NRA spokesman Lars Dalseide said, “Comments on individual cases should not be applied to a group as a whole,” when he was asked for this article if past statements by the NRA contributed to stigmatizing those with mental illness.
Gun-regulation advocates, on the other hand, view comments like this as a distraction from focusing on real gun-access issues. The Coalition to Stop Gun Violence broadens the conversation beyond mental health, and highlights many predictors of gun violence and dangerous behavior — and is more aligned with the thinking in the mental health community.
In 2013, The Consortium for Risk-Based Fire Arms Policy’s Evidence Based Approach for State Policy Report pointed to several key risk factors associated with firearm violence, including violent crime, domestic violence, and alcohol and substance use.
“Our approach is to look at all of these other risk factors so we don’t start classifying dangerousness on the basis of a mental illness diagnosis alone,” said Josh Horwitz, executive director of the Educational Fund to Stop Gun Violence.
This organization also advocates for laws such as the California Gun Violence Restraining Order, which allows law enforcement to remove guns from someone’s possession when violence seems likely and not just imminent.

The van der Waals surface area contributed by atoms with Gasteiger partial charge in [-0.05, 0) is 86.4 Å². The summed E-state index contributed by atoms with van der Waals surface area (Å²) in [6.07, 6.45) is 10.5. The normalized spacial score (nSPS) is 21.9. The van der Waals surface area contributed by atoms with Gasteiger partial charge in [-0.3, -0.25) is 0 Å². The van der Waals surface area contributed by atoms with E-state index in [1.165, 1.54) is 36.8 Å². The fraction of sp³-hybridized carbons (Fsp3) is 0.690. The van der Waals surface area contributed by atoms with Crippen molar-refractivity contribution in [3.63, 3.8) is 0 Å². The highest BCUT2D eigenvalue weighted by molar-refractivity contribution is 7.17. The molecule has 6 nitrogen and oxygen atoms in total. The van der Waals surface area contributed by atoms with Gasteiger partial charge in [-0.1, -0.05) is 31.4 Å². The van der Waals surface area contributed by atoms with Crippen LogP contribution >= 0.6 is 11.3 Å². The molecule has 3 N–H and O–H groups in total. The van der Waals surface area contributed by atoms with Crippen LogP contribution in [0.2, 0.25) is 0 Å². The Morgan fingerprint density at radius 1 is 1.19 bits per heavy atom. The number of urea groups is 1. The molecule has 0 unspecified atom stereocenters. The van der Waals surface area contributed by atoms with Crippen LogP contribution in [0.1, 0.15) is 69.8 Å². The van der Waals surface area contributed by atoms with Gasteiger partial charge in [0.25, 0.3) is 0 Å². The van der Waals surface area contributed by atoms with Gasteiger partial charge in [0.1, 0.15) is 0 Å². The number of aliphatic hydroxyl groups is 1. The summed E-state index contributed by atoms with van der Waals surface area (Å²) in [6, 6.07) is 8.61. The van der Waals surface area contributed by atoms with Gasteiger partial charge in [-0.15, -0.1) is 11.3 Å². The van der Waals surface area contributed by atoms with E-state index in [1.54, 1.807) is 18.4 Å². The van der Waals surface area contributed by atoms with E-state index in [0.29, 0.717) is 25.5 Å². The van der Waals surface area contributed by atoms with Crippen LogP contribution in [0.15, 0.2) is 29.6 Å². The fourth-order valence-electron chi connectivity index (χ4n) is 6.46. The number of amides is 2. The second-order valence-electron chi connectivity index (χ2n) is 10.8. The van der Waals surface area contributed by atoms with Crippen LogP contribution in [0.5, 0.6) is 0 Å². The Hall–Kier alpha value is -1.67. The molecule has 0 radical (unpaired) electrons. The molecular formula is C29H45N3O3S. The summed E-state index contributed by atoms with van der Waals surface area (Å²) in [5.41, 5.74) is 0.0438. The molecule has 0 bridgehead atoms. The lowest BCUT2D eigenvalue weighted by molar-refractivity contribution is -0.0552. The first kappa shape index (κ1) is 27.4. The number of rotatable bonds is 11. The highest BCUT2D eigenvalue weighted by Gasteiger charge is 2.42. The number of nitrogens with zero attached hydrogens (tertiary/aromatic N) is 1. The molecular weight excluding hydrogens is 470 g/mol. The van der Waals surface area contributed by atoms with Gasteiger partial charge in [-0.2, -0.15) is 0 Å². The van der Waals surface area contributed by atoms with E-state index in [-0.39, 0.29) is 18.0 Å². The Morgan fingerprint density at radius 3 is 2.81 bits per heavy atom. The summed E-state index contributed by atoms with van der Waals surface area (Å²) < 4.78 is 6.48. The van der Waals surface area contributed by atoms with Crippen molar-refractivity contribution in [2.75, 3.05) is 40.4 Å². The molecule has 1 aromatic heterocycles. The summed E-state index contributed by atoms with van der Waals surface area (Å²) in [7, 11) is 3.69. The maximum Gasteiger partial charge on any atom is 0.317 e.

Current Laws, Positions
The effectiveness of current gun laws in stopping gun violence and keeping individual gun rights intact has been hotly debated. The Gun Control Act of 1968 prohibited those who were involuntarily committed or “adjudicated as being mentally defective,” from buying or possessing guns. To restore the gun rights of those committed or adjudicated, a person must petition a court.
The Brady Act in 1993 established federal background checks to identify felons, people involuntarily committed to mental health treatment, and domestic abusers who try to obtain guns — and established a five-day waiting period on purchases for those individuals. In 1998, the NRA pushed for the creation of The National Instant Criminal Background Check System (NICS), which currently replaces the waiting period required by the Brady Act and provides instant background checks for gun purchases at the point of sale.